GMAT Reading Comprehension requires some solid reading skills. Practice your reading with The Economist (scroll down for article links)!
So you want to improve your GMAT Reading Comprehension? You have come to the right place! Today we’re going to discuss using Economist articles to improve your GMAT reading comprehension and GMAT verbal as a whole.
Let’s assume that you are already covering the GMAT Reading Comprehension basics with a general reading strategy and a familiarity with GMAT Reading Comprehension question types. You are methodically working through the official GMAT verbal materials and are supplementing your GMAT verbal prep with LSAT materials. You’re also keeping track of any trends in your mistakes. Getting main idea questions wrong? Line reference? Author point of view? Great! Good job keeping your studying on the up and up. You are on your way to GMAT reading comprehension stardom and with that to achieving a stellar GMAT verbal score.
But let’s agree on something: success on the GMAT Reading Comprehension is largely based on the accuracy and efficiency of your reading not test prep strategy. If you slice through classic Russian literature like its swiss cheese you probably need little to no test prep to obliterate the GMAT RC. If your reading is weak then you will have a tough time on GMAT Reading Comprehension and GMAT verbal regardless of how much test prep practice you do. Still, just because you may not be a naturally gifted reader doesn’t mean that you can’t improve your basic reading skills.
So what can you do to practice your reading? Well, you guessed it: READ!
But what you may ask? Anything challenging will probably help. To Atlantic GMAT tutoring students students we suggest the Economist as the level of reading, the grammar structures, and the density of the texts are similar to those in the GMAT Reading Comprehension. Also, the topics in the Economist are varied so that you can get comfortable with a variety of subjects (hate science passages? Well, time to read a bunch of science articles!). Finally, a certain number of Economist articles are free!
With all GMAT studying consistency is key so I would recommend reading one article per day. Over 3 months of studying this Economist GMAT reading practice can really add up and not only make a meaningful difference in your basic reading skills but provide a boost to your GMAT Reading Comprehension and GMAT verbal performance.
Is your GMAT verbal completely hopeless or stuck in the high 20s/low 30s? If you’re seeking a competitive GMAT score 3 months may not cut it. You might need 6 months or even a year. Really? Yes. Here’s another article on GMAT verbal improvement that I wrote for Poets and Quants discussing long term GMAT verbal studying especially as it relates to improving reading skills.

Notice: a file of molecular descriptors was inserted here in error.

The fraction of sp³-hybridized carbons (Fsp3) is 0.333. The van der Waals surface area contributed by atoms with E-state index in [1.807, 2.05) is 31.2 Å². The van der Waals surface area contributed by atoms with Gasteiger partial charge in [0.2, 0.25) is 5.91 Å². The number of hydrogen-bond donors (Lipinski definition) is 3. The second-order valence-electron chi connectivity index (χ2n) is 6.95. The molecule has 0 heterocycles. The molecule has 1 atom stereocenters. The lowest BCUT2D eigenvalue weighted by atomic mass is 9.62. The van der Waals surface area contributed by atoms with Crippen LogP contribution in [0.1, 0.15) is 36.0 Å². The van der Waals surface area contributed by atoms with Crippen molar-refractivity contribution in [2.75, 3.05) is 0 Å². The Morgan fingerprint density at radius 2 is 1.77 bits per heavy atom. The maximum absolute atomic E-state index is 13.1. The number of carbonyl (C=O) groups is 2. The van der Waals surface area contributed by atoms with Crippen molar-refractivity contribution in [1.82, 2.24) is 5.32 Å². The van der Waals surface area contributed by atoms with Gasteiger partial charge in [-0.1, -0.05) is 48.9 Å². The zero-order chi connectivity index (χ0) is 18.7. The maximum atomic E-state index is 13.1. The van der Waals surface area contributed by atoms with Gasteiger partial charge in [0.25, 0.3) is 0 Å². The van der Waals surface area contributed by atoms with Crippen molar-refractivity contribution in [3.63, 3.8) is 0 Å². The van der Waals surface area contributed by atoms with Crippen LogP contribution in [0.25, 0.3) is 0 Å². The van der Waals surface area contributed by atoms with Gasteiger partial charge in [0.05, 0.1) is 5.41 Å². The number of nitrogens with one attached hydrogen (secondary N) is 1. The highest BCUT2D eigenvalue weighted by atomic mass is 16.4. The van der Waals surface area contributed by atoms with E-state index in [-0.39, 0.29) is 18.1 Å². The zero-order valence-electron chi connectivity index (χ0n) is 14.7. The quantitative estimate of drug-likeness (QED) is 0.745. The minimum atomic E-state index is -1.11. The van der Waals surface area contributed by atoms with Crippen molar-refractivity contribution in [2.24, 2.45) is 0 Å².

A few things that will help your Economist GMAT Verbal preparation:
1. Read for 100% comprehension. Read at a pace that allows you to understand everything. Re-read sentences and paragraphs that you find confusing. Digest as you read (chew your food). Think. Pause. Think again. Use a dictionary to look up unfamiliar words. This may be very slow at first but you need to learn to walk before you can run. In your GMAT preparation it is critical to find that balance of speed and accuracy that works for you.
2. Consider how the author structures his/her arguments. What is the main idea? How is it supported? What are the facts? What are the opinions? What are the assumptions? This reading can also help you improve your GMAT critical reasoning.
3. Pay attention to grammar structures. If you see a list take a look at the parallelism. If you see a pronoun match it to the noun that it is replacing. Confirm verb agreement. Analyze comparisons. Practice removing structurally unnecessary modifiers so that you reveal the bare bones of the sentence. Consider why the present/past perfect is used. This sentence structure analysis can help you improve on GMAT Sentence Correction.
Be an active reader. In the internet age of the 24 hours news cycle, twitter, facebook, instagram, and whatever else most people have gotten used to skimming snippets of information. For the GMAT verbal section we have to train ourselves for a more focused analysis of longer texts.
How about a little quiz on the articles to make sure that you understood what you were reading? You got it! I have been creating Economist GMAT reading comprehension questions for Atlantic students. This process has really helped them improve their GMAT verbal scores. There are 9 economist GMAT reading comprehension challenges with questions and an additional 17 articles with paragraph summaries and the main idea and primary purpose defined so you can check whether you really understood the point of the articles. You can find the questions and links to the articles here (for more than three articles per week you’ll need an Economist subscription):
Remember, GMAT verbal improvement takes time. One of the biggest challenges is being patient. I know that it is really tough to motivate yourself to keep up with GMAT verbal studying when you are not seeing the positive results in your GMAT scores. Realize that the results can take weeks and even months to materialize. The only way to see the results is to keep going:)